Sats: Could this one change fix the tests?

Allowing pupils to study the texts before the Sats reading paper would give the test value, writes this Year 6 teacher

Here's one simple way to fix the problem with Sats, says Carl Headley-Morris

A quick Twitter search will tell you that I’m not alone in thinking that the Year 6 Sats are broken. I’ve read a lot of "the Sats should be scrapped" and "the tests are unfair" articles, and I’ve liked, commented and shared a lot of the posts. It’s been a month or so since Jeremy Corbyn promised to abolish them. So far, there’s nothing to suggest what he’d replace them with…

Well, I was always told to provide a solution if I spotted a problem. I think I have one.

First things first, I don't think the maths papers are a problem. I am a big fan of the replacement of mental maths with arithmetic. If properly taught throughout key stage 2, children should not have any problems scoring highly on this paper at all. The reasoning papers seem to have been fairly balanced since their introduction a few years ago, too. I like that one paper leans more heavily on practical application and the other on more theoretical maths (as theoretical as 11-year-olds can get, at least). I think maths has been fixed.

I also have no problem with the spelling, grammar and punctuation (SPaG) paper. It’s needed as so many children I have encountered in Year 6 have struggled to tell me that a sentence needs a subject and a predicate (or even just "a noun and a verb"). Again, if properly taught throughout KS2 (and 1 for that matter), SPaG should be an easy win.

My problem is, like many colleagues of mine, the reading comprehension paper. Essentially, I don’t like that this one-hour paper is a test of reading speed followed by guess-what-the-examiners-are-thinking exercise.

Sats: let's give children a chance

All too often I have had children suggest possible answers to past papers only to have to tell them that they would receive no points, despite their answer being perfectly viable. I get especially annoyed when it comes to poetry (blissfully a fairly rare occurrence). How can we confidently demand objective answers to something that is, by its very nature, a subjective text? It baffles me.

And then there’s the classic complaint of the texts being out of touch with real children. This year was a little better but overall the texts are all but alien to the children.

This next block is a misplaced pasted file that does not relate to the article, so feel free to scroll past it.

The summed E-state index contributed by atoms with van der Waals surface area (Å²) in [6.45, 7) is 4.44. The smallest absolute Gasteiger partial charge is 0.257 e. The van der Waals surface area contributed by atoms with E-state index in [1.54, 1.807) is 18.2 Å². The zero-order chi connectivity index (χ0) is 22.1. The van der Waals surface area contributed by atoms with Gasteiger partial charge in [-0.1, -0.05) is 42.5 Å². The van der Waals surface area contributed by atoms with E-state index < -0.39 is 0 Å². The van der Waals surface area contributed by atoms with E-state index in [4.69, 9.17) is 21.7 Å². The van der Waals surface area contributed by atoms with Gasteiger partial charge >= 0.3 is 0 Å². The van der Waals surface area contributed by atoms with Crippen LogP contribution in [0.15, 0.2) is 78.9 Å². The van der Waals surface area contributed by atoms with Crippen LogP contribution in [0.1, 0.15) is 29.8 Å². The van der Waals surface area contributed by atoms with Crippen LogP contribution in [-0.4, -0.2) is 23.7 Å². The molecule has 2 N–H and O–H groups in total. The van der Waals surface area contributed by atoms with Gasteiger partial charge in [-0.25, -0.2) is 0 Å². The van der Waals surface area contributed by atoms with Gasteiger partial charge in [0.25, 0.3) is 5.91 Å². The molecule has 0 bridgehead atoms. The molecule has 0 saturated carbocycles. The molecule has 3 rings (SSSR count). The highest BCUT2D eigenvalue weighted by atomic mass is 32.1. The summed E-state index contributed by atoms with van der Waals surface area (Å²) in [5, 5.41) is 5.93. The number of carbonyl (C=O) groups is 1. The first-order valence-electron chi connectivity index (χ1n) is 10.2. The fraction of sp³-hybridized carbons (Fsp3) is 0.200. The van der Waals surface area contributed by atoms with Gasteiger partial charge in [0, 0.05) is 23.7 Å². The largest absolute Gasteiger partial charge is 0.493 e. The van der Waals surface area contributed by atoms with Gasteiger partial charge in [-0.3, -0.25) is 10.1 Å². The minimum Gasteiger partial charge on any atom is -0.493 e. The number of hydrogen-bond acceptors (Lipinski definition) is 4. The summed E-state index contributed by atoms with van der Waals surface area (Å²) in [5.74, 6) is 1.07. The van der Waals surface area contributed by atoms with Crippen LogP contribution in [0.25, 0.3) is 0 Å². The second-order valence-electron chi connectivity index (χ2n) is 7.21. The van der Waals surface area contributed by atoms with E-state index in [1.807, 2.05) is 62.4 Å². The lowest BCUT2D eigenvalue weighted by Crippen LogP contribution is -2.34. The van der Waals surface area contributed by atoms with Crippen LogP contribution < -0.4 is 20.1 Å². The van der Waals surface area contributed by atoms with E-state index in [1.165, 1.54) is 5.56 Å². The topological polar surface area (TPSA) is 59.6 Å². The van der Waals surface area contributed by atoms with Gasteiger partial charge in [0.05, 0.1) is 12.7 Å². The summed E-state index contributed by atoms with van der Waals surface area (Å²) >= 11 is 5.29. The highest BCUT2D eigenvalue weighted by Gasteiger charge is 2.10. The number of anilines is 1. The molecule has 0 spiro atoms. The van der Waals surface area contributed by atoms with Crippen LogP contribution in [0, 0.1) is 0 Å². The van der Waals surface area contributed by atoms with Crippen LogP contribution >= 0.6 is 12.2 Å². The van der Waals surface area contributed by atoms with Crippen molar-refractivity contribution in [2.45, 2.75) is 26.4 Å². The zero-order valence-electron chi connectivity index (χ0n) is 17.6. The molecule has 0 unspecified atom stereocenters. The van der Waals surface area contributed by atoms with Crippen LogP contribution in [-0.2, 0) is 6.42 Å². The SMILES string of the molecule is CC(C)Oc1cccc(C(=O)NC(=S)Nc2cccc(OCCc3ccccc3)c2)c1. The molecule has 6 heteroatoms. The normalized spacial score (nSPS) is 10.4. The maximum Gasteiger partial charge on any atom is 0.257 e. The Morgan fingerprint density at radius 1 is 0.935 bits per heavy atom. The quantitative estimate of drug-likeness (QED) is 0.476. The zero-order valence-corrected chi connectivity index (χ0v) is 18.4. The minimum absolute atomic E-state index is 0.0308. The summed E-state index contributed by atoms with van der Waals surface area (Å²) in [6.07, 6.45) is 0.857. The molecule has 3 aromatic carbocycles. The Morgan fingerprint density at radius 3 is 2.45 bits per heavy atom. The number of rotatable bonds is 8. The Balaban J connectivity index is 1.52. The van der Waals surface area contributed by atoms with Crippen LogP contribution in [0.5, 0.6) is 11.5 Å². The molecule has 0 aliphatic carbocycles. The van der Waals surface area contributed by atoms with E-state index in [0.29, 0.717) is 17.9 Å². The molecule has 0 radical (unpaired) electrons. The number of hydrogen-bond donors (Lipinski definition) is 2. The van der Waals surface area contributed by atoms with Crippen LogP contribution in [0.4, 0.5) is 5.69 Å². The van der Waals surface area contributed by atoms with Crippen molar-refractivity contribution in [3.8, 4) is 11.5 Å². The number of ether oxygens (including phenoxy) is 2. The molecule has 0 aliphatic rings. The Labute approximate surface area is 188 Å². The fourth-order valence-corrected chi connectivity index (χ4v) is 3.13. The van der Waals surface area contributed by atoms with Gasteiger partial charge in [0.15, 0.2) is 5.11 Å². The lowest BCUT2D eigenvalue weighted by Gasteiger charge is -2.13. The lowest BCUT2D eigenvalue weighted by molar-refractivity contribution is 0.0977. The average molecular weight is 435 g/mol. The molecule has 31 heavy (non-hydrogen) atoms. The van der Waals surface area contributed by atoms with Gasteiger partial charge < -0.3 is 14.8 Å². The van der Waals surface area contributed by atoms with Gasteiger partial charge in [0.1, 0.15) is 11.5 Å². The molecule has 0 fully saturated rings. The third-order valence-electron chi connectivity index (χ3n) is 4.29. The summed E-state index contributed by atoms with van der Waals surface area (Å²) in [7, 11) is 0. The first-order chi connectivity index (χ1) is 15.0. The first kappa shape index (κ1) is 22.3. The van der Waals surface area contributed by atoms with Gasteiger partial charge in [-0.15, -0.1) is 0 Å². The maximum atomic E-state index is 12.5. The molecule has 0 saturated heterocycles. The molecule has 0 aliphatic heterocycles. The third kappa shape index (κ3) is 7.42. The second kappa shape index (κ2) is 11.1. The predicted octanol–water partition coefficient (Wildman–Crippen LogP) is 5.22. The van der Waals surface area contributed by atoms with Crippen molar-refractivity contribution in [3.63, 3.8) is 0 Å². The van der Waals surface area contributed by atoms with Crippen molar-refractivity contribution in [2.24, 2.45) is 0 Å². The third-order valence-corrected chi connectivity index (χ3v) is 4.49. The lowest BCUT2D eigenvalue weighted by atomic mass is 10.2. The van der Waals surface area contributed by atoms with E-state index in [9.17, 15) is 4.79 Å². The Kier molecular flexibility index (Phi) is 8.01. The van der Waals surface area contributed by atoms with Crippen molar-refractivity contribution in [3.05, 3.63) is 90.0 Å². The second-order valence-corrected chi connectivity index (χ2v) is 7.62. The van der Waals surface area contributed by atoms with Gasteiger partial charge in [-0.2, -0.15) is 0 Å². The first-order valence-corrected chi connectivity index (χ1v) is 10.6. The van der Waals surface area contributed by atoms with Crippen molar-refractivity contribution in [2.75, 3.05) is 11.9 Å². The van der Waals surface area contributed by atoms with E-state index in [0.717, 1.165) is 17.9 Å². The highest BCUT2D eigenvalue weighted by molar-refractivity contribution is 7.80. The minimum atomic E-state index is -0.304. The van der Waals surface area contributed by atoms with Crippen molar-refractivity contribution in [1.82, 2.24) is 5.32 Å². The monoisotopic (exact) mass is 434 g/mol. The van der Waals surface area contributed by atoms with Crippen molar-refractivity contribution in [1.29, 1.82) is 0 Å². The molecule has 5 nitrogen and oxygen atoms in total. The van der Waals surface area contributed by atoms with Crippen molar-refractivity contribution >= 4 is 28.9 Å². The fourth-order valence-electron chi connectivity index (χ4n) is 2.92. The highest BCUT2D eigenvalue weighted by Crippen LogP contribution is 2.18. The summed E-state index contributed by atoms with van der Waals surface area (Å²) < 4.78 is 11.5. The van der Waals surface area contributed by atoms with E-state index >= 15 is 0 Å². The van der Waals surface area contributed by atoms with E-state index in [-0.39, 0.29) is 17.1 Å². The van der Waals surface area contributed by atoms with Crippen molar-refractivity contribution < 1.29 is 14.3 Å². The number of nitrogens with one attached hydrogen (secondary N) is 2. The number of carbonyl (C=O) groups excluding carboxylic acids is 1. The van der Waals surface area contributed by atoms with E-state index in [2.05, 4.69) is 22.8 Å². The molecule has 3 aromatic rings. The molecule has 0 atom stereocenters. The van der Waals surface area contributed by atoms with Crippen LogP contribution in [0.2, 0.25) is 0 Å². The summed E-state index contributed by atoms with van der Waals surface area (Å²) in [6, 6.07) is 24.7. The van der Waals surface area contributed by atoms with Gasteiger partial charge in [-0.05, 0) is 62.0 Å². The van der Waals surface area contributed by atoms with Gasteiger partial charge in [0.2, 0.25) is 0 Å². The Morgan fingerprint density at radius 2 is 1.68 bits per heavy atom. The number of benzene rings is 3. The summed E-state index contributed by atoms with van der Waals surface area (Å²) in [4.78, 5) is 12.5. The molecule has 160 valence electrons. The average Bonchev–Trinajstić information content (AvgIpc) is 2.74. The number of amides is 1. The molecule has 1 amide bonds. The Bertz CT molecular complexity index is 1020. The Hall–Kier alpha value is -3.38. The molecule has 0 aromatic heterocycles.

So what? Do we just pander to the dumbing-down of children's literature? Maybe have David Walliams write the contemporary texts and borrow something from Roald Dahl for the classic (and deliberately more challenging) third piece?

Please God, no.

I don't think we need to go to such extreme lengths. I think we can keep the reading papers exactly the same. Just as dry; just as alien. There is a way to fix it.

Ready? It's a crazy idea but it just might work...

Send the reading booklets out early.  

That’s right. Send every school in the country the reading booklets one month before the Sats are due to start. Just the reading booklets, mind. Not the questions (obviously). That way, schools and staff have the opportunity to apply the guided reading techniques they have been practising for years. No one will know what the questions will be, so there is no chance of anyone getting an unfair advantage. It will simply allow teachers to do their jobs: to teach children how to explore a text.

Think of the excitement for the children – getting a "sneak peek" at their big tests. I guarantee their engagement will be palpable, sitting that comprehension paper (that, by now, is truly a test of comprehension and not speed reading) with their anthology covered in their own notes; being able to answer some of the more "find and copy" questions almost immediately from building so much familiarity with the texts; using the time they would have freed up to give deeper and more thought-out responses to the questions that begin with "Why did..." or "Explain how..."

It's also a lot more realistic. Their next big, national tests are the GCSEs, for which they would have studied a couple of books for months. Why do we expect children, only 120 months old and under, to be able to excel in a blind book exam? It's cruel. So send out the booklets early. Give them a chance.

Heck, only send out the first two texts. Let the third, more challenging text remain unseen if you feel you absolutely must keep some your secrets. I'd have no problem with that. It would be a good check to see which children actually achieve "above expectations" instead of merely those who can read really quickly.

So that's my solution.

Although I feel I should point out that these exams are supposed to be an end of KS2 assessment. Too many Year 6 teachers are left to make a Hail Mary cavalry charge (if you'll forgive a mixed metaphor) in very little time. I don't advocate end-of-year tests for every year group, but accurate, informal assessments need to be made and realistic, honest evaluations of progress need to be drawn and acted upon to fill gaps before the children get to the end game.  

It's a thought for another time, but how many of us are compelled to give children grades that they really don't deserve due to pressure from SLT or governors? How often have we heard "their grades can't go down"? Why not? If the child's performance has dropped, isn't that really important to know about? Shouldn't we be looking for those red flags in our data?

Like I said, a thought for another time. For now, just send those reading booklets a little earlier. Give the kids a chance, eh?

Carl Headley-Morris is a Year 6 teacher in the UK. He tweets @Mr_M_Musings

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